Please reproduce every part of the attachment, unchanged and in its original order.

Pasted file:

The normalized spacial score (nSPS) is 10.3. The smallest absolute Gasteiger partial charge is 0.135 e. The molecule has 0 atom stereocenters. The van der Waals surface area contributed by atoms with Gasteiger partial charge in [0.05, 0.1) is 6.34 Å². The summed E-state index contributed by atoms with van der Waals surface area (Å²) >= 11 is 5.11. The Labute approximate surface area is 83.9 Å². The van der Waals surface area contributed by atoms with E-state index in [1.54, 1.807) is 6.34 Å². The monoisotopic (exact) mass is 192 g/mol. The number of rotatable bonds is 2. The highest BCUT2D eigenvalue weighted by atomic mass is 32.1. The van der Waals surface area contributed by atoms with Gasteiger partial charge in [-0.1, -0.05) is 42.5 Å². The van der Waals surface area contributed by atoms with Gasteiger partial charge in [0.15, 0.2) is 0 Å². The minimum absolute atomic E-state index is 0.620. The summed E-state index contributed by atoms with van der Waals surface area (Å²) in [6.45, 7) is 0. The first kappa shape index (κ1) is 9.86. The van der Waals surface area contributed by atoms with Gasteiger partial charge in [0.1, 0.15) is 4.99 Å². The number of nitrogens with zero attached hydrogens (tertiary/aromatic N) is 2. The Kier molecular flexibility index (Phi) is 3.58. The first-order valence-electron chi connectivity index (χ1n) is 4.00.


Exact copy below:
The normalized spacial score (nSPS) is 10.3. The smallest absolute Gasteiger partial charge is 0.135 e. The molecule has 0 atom stereocenters. The van der Waals surface area contributed by atoms with Gasteiger partial charge in [0.05, 0.1) is 6.34 Å². The summed E-state index contributed by atoms with van der Waals surface area (Å²) >= 11 is 5.11. The Labute approximate surface area is 83.9 Å². The van der Waals surface area contributed by atoms with E-state index in [1.54, 1.807) is 6.34 Å². The monoisotopic (exact) mass is 192 g/mol. The number of rotatable bonds is 2. The highest BCUT2D eigenvalue weighted by atomic mass is 32.1. The van der Waals surface area contributed by atoms with Gasteiger partial charge in [-0.1, -0.05) is 42.5 Å². The van der Waals surface area contributed by atoms with Gasteiger partial charge in [0.15, 0.2) is 0 Å². The minimum absolute atomic E-state index is 0.620. The summed E-state index contributed by atoms with van der Waals surface area (Å²) in [6.45, 7) is 0. The first kappa shape index (κ1) is 9.86. The van der Waals surface area contributed by atoms with Gasteiger partial charge in [0.1, 0.15) is 4.99 Å². The number of nitrogens with zero attached hydrogens (tertiary/aromatic N) is 2. The Kier molecular flexibility index (Phi) is 3.58. The first-order valence-electron chi connectivity index (χ1n) is 4.00.